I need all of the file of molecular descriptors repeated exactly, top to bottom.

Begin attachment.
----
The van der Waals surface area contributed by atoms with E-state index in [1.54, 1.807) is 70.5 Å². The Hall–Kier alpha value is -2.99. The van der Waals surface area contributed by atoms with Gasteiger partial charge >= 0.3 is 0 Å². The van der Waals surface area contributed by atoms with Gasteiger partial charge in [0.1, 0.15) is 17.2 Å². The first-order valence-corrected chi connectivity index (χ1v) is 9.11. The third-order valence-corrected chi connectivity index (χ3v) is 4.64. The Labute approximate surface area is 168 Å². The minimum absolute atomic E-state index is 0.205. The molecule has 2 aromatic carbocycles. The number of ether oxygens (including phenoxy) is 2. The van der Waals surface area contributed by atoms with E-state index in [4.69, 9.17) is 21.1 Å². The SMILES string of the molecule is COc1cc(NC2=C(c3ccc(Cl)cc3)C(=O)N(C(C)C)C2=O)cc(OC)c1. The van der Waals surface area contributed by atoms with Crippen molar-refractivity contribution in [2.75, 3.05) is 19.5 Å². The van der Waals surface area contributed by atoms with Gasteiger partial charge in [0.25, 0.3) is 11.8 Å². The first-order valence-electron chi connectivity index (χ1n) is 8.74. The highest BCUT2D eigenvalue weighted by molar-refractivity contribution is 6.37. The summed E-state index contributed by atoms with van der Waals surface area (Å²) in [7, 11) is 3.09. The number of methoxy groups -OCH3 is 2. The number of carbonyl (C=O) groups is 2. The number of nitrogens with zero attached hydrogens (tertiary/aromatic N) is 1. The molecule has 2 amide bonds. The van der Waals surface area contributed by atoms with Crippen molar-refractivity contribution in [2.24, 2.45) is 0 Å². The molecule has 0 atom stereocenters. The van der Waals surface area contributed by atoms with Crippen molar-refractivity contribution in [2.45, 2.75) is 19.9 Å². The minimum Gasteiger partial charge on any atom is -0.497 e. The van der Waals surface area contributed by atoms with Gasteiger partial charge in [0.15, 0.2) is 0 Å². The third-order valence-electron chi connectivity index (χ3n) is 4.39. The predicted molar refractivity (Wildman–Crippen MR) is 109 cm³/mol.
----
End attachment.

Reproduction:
The van der Waals surface area contributed by atoms with E-state index in [1.54, 1.807) is 70.5 Å². The Hall–Kier alpha value is -2.99. The van der Waals surface area contributed by atoms with Gasteiger partial charge >= 0.3 is 0 Å². The van der Waals surface area contributed by atoms with Gasteiger partial charge in [0.1, 0.15) is 17.2 Å². The first-order valence-corrected chi connectivity index (χ1v) is 9.11. The third-order valence-corrected chi connectivity index (χ3v) is 4.64. The Labute approximate surface area is 168 Å². The minimum absolute atomic E-state index is 0.205. The molecule has 2 aromatic carbocycles. The number of ether oxygens (including phenoxy) is 2. The van der Waals surface area contributed by atoms with E-state index in [4.69, 9.17) is 21.1 Å². The SMILES string of the molecule is COc1cc(NC2=C(c3ccc(Cl)cc3)C(=O)N(C(C)C)C2=O)cc(OC)c1. The van der Waals surface area contributed by atoms with Crippen molar-refractivity contribution in [2.75, 3.05) is 19.5 Å². The van der Waals surface area contributed by atoms with Gasteiger partial charge in [0.25, 0.3) is 11.8 Å². The first-order valence-electron chi connectivity index (χ1n) is 8.74. The highest BCUT2D eigenvalue weighted by molar-refractivity contribution is 6.37. The summed E-state index contributed by atoms with van der Waals surface area (Å²) in [7, 11) is 3.09. The number of methoxy groups -OCH3 is 2. The number of carbonyl (C=O) groups is 2. The number of nitrogens with zero attached hydrogens (tertiary/aromatic N) is 1. The molecule has 2 amide bonds. The van der Waals surface area contributed by atoms with Crippen molar-refractivity contribution in [2.24, 2.45) is 0 Å². The molecule has 0 atom stereocenters. The van der Waals surface area contributed by atoms with Crippen molar-refractivity contribution in [2.45, 2.75) is 19.9 Å². The minimum Gasteiger partial charge on any atom is -0.497 e. The van der Waals surface area contributed by atoms with Gasteiger partial charge in [0.15, 0.2) is 0 Å². The third-order valence-electron chi connectivity index (χ3n) is 4.39. The predicted molar refractivity (Wildman–Crippen MR) is 109 cm³/mol.